We will be featuring a series of Spotlights that highlight IMBCS participants so you can get to know some of the folks who race and see how they do it, why they do it, what got them started, and to read some of their thoughts. Word is out to several racers to get this Spotlight series up and running with the interview format I have typed and sent. You might be next, so check your email box! I hope to hear back from a nice representation of ages, categories, and locations to introduce you to people you may or may not already know so you can read their thoughts about racing mountain bikes. You don’t have to be a member of a team. You don’t have to have an expensive bike. You don’t have to have matching socks. It doesn’t matter if you are a beginner, a seasoned veteran, male, female, young, old – mountain biking in IMBCS events is open to everyone. We will show that in our Spotlight series.
That being said, we are starting the Spotlight series off today with our first interview being conducted with Andy Peterson. Andy came to mind when I thought of launching this because I remember meeting him at one of the local social ride gatherings (Banner Bacon Ride) a few years ago at Summerset State Park. Andy was there on his SS Karate Monkey and at the time was brand new to the Des Moines area. Those of you from other areas of Iowa, a Banner Bacon Ride is a social gathering that is open to all to just show up, ride a lap or two or more on the trails of Banner Pits at Summerset State Park just south of Des Moines. Following the ride, and depending on who is there and what they bring, the cooking begins with frying up some bacon, pancakes, sausage, eggs, breakfast burritos, boiling up some hot toddy’s, downing some cold brews, eating the fresh home made cinnamon rolls – you name it. That’s where some of us first met Andy.
You see, bacon can be good for you…
I remember that he could really fly on that rigid fork, singlespeed Karate Monkey. To top it off, he was a nice guy. Heck, he fit right in and came back for more social rides. Then he started hitting the IMBCS races. I’ve had the pleasure of car pooling with Andy to a race where one gets to know another chatting in the car for several hours. I highly recommend doing a car pool or two to the races to get to know some fellow racers you might not know. It’s a great way to meet them and swap stories. Andy has had some great success in the races the last year or two, so let’s get to the interview so you can meet our first Spotlight.
Photo: Taken by Eric Roccasecca at the Summerset Shootout
Name: Andy Peterson
Home: Indianola, IA
Age: 39 years old
Work: Service Manager at World of Wheels in Des Moines, IA
Race Bike(s): For the last two years I have been riding and racing Niner Bikes. This year I’m riding their top of the line hardtail, the ONE 9 RDO. I run it full rigid singlespeed. NO suspension and NO gears!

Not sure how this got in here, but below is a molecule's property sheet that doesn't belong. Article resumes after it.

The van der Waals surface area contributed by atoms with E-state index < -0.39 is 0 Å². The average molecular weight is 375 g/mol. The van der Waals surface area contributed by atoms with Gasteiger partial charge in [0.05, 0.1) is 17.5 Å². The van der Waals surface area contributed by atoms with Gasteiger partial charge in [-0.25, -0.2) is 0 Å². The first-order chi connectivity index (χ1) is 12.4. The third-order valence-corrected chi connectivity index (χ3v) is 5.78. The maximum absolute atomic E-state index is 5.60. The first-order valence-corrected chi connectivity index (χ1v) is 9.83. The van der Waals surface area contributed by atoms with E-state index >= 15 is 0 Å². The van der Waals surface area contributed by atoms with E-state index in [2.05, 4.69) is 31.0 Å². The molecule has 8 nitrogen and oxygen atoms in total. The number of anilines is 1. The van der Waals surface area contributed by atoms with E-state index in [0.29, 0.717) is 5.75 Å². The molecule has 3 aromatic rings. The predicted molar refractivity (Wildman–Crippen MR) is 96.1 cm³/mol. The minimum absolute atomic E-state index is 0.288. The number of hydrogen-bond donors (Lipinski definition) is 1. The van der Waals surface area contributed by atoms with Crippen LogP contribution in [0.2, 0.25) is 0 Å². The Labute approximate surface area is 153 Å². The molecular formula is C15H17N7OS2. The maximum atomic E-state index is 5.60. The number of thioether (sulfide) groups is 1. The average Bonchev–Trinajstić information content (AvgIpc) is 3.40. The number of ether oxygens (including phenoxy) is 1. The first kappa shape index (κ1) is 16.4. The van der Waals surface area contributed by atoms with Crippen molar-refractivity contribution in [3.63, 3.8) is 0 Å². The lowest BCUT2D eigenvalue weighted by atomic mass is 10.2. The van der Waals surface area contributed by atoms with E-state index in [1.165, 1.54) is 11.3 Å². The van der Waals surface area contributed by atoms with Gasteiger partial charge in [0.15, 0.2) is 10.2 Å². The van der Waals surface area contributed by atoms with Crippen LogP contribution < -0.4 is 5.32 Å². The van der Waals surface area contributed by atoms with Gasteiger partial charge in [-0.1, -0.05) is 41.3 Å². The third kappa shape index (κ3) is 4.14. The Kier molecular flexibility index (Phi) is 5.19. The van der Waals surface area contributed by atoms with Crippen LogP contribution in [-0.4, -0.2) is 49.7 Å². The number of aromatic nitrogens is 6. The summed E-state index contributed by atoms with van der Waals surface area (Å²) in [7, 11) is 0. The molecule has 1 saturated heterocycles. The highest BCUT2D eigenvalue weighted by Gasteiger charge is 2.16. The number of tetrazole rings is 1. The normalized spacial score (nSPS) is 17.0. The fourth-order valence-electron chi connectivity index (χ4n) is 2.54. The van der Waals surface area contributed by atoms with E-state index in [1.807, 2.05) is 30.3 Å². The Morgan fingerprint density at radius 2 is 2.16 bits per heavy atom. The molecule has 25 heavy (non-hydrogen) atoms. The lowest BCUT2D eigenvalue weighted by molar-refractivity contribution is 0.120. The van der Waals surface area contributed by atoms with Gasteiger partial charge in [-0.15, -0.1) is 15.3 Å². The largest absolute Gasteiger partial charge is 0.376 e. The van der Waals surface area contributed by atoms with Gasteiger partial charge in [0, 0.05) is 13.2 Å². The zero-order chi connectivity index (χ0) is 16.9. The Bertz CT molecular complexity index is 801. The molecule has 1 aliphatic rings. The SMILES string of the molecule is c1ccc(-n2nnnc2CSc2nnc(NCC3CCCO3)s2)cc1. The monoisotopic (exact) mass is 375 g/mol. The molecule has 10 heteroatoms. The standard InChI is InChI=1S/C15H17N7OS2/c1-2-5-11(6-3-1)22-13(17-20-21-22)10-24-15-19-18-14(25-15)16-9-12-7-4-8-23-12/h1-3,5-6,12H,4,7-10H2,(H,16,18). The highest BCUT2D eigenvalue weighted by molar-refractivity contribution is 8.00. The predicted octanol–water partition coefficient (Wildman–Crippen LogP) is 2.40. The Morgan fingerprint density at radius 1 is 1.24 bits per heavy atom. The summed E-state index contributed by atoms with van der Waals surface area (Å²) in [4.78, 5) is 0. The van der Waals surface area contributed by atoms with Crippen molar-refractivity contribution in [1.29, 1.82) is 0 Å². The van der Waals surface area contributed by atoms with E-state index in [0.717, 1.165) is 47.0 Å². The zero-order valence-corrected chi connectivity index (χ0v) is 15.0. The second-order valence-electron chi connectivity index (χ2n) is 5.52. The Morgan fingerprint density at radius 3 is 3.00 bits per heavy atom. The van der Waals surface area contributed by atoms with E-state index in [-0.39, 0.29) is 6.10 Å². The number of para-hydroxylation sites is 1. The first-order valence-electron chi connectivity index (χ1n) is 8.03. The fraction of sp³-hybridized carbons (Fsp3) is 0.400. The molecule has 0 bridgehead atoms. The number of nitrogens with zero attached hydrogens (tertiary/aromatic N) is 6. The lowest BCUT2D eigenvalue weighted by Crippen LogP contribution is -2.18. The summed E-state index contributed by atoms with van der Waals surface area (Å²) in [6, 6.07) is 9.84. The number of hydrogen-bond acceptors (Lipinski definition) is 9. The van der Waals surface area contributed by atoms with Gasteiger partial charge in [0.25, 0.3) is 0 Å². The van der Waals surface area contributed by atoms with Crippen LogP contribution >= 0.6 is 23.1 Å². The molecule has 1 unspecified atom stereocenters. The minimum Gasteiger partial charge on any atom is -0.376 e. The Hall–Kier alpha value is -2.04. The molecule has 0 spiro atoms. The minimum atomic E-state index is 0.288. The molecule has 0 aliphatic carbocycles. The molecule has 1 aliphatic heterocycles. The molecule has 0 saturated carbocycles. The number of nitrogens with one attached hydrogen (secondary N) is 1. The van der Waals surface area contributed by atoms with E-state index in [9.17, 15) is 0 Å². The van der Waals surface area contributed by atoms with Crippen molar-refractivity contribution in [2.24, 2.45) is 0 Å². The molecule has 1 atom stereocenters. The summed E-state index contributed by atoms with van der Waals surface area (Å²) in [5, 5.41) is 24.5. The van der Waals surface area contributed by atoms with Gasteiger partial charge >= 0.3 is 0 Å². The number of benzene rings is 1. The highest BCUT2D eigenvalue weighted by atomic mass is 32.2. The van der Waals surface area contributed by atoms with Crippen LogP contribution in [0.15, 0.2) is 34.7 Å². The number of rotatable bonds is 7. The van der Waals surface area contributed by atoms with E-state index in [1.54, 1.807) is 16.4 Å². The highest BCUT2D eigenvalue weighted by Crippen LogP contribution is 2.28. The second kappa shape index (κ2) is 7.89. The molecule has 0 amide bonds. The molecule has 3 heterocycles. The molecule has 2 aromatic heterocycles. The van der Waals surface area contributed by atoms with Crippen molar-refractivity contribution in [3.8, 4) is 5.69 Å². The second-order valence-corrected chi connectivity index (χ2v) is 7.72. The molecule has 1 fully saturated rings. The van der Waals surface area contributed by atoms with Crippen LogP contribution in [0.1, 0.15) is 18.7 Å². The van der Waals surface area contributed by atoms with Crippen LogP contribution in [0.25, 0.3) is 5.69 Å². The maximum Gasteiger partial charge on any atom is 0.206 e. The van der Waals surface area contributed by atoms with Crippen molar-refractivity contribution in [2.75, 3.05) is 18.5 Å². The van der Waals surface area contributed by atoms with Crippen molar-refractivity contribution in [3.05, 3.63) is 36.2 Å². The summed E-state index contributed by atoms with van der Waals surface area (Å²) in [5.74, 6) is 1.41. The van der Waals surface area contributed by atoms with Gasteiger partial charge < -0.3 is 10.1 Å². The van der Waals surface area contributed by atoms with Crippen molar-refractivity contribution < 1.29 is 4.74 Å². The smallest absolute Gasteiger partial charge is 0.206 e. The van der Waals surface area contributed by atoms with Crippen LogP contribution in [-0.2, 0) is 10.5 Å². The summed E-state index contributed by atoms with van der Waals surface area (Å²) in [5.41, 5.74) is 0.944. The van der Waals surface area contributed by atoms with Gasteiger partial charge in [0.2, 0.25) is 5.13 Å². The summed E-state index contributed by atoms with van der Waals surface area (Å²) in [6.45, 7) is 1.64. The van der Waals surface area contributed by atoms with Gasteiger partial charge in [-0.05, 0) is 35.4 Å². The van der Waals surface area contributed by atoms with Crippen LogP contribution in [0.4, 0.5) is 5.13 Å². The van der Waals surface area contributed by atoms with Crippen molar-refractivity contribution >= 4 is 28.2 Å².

Bike Team: Rasmussen Bike Shop Cycling Team!
BB: What’s your favorite idea of a great mountain bike ride here in Iowa?
Andy: My idea for an ideal mountain bike ride is to get a group together and just ride. Maybe get some grudge match racing going on in the process. Then hang out after we ride while enjoying a recovery drink or two. The days when we get to together and cook out after a ride seem to really stand out to me.
BB: When did you start racing mountain bikes?
Andy: I started racing about seven or eight years ago while I was living in the Quad Cities. Then I moved away for a job and took a couple years off. Last year was the first time I really decided to put in the training time to succeed.
BB: What kind of race results and series results for the IMBCS did you have in prior seasons?
Andy: As it turns out that training was enough for me to podium every race in the series at the class and win the CAT II Sport Series Championship.
BB: What are your goals for this year with regard to your mountain bike racing?
Andy: My goal for this year is to win the COMP class for IMBCS.
BB: What has been your favorite race venue to date in the IMBCS?
Andy: My favorite place to race in the IMBCS? Wow, that is a tough one. All of our race venues have great things about them and all are a little different. That is one of the things that makes this Series so great. For me, the more technical the better. I like places where line choice and being smooth is key. I like the challenge of having to constantly think and improvise on the fly. I think of it as a high speed chess match. But since you’re going to make me pick one, I would have to say Sugar Bottom!
BB: Andy, in preparing for the 2015 racing season, how many hours a week do you train? (Minimum, Maximum, Average)